The vast majority of patients taking Lipitor tolerate the drug well. In premarket clinical studies, less than 2 percent of patients chose to discontinue treatment because of adverse health effects.
Urinary tract infection
Pain in extremities
Malaise (general feeling of discomfort, illness or uneasiness)
Hyperglycemia (high blood sugar)
Hepatitis (inflammation of the liver)
Tinnitus (ringing in the ears}
Although occurrences are rare, Lipitor patients have reported serious complications to their doctors and the FDA. Many of these complications can occur with all statins, which raises serious safety concerns about the drug class as a whole.
Numerous clinical studies are investigating the increased risk that Lipitor and other statins pose for diabetes, as well as damage to the kidneys, liver and muscles. The FDA also warns against use of Lipitor during pregnancy as the drug may cause harm to a fetus when administered to expectant mothers.
Patients have reported damage to liver function and fatal and non-fatal liver failure after taking Lipitor. Women have filed thousands of lawsuits against Pfizer alleging Lipitor caused their type 2 diabetes. And researchers have linked Lipitor use with muscle and joint problems, myopathy and rhabdomyolysis.
Studies indicate that diabetes risk is higher for certain groups, including the elderly, women and Asians. Researchers have concluded that those most at risk for diabetes from statin use are:
In a 2013 clinical study published in the British Medical Journal, Canadian researchers investigated the diabetes risk of six statins: Pravachol, Lipitor, Crestor, Zocor, Lescol (fluvastatin) and Mevacor (lovastatin). Among more than 470,000 patients newly treated with a statin, researchers found that the drug class is associated with a 10 to 22 percent increased risk for type 2 diabetes. Lipitor and Crestor presented the highest diabetes risk at 22 and 18 percent, respectively. Both drugs are routinely prescribed in higher potencies than other statins. There is some evidence that the diabetes risk increases with dosage.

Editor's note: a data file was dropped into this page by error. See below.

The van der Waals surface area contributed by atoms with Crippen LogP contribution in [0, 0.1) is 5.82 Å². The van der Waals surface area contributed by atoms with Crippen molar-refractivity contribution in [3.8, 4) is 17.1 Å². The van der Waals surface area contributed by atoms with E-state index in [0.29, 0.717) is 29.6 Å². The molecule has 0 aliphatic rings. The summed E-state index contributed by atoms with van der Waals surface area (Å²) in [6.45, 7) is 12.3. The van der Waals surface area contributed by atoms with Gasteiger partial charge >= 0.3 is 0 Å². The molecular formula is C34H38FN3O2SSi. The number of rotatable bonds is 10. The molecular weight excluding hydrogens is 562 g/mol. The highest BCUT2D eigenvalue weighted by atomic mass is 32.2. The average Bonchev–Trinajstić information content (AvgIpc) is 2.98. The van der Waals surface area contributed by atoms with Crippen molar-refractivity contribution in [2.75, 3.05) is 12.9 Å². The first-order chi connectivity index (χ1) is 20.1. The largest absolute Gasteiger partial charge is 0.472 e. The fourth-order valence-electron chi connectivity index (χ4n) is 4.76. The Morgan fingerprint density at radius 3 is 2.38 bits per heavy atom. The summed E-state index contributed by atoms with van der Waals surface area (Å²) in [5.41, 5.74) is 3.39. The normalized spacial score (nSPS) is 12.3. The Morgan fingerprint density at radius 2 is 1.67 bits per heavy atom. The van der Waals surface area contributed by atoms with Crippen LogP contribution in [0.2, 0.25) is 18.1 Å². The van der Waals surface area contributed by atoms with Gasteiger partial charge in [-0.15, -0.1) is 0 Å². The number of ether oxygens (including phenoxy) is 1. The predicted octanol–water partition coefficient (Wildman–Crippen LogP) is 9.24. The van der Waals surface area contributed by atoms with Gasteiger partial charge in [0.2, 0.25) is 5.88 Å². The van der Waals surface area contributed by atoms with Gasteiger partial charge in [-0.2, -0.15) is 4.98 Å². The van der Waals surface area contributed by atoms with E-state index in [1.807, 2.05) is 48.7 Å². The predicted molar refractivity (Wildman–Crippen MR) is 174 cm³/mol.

The results of a 2012 study published in the Archives of Internal Medicine found that the diabetes risk of Lipitor and other statins is greater among post-menopausal women. Researchers drew from 12 years of clinical data that followed more than 150,000 women between the ages of 50 and 79 and determined that post-menopausal woman who took Lipitor or other statins face a 48 percent increased risk for developing type 2 diabetes compared to those who did not. The study considered several other factors also known to increase the risk for diabetes, including advanced age, obesity and lack of physical activity.
Researchers found that the risk for diabetes from statins varied among ethnicities. Asian women carried the highest risk followed by white women and Latinas. African American women experienced the lowest risk.
Because women are less likely to suffer a heart attack than men, their statin use has historically been lower. That trend changed in recent years, however. According to the Centers for Disease Control, 36 percent of women between the ages of 64 and 74 and 39 percent of those 75 and older take statins to prevent their first heart attack or a repeat cardiac event. For those age ranges, nearly 50 percent of men are taking statins.
Medical experts affirm that the benefits of Lipitor and other statins still outweigh the potential health risks for women at high risk for heart disease. However, researchers are unsure if the drug class’s benefits measure up to the diabetes risk for women taking statins who have no previous diagnosis of heart disease.
Before the FDA replaced its pregnancy risk letter categories in 2015, it had deemed Lipitor as Pregnancy Category X, indicating that the risks involved with use of the drug in pregnant women clearly outweigh the potential benefits. Pregnancy Category X means studies in animals or humans have demonstrated fetal abnormalities and/ or there is evidence of fetal risk based on human experience.
According to Lipitor’s label, the drug may cause fetal harm when administered to a pregnant woman.
“Lipitor should be administered to women of childbearing potential only when such patients are highly unlikely to conceive and have been informed of the potential hazards,” the drug label states. “If the woman becomes pregnant while taking LIPITOR, it should be discontinued immediately and the patient advised again as to the potential hazards to the fetus and the lack of known clinical benefit with continued use during pregnancy.”
Please seek the advice of a medical professional before making health care decisions.
Calling this number connects you with Wilson and Peterson, LLP or one of its trusted legal partners. A law firm representative will review your case for free.
Wilson and Peterson, LLP funds Drugwatch because it supports the organization’s mission to keep people safe from dangerous drugs and medical devices.(888) 645-1617